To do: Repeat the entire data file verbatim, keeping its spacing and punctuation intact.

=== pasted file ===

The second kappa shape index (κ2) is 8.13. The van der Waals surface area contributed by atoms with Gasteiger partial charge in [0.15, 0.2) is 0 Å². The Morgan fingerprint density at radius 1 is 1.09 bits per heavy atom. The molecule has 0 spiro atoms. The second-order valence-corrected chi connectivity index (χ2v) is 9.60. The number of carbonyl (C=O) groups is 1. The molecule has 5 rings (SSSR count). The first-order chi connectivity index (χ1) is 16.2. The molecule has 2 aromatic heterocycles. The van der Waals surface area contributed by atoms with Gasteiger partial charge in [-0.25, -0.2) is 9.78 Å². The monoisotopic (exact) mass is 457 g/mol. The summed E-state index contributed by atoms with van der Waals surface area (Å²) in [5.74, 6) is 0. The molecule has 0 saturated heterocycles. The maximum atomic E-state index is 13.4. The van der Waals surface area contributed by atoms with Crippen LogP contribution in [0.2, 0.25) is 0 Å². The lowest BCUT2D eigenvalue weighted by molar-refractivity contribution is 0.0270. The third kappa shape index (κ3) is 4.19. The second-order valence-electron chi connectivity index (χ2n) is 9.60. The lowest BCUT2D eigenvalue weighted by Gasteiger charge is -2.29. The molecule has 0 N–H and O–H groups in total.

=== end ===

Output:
The second kappa shape index (κ2) is 8.13. The van der Waals surface area contributed by atoms with Gasteiger partial charge in [0.15, 0.2) is 0 Å². The Morgan fingerprint density at radius 1 is 1.09 bits per heavy atom. The molecule has 0 spiro atoms. The second-order valence-corrected chi connectivity index (χ2v) is 9.60. The number of carbonyl (C=O) groups is 1. The molecule has 5 rings (SSSR count). The first-order chi connectivity index (χ1) is 16.2. The molecule has 2 aromatic heterocycles. The van der Waals surface area contributed by atoms with Gasteiger partial charge in [-0.25, -0.2) is 9.78 Å². The monoisotopic (exact) mass is 457 g/mol. The summed E-state index contributed by atoms with van der Waals surface area (Å²) in [5.74, 6) is 0. The molecule has 0 saturated heterocycles. The maximum atomic E-state index is 13.4. The van der Waals surface area contributed by atoms with Crippen LogP contribution in [0.2, 0.25) is 0 Å². The lowest BCUT2D eigenvalue weighted by molar-refractivity contribution is 0.0270. The third kappa shape index (κ3) is 4.19. The second-order valence-electron chi connectivity index (χ2n) is 9.60. The lowest BCUT2D eigenvalue weighted by Gasteiger charge is -2.29. The molecule has 0 N–H and O–H groups in total.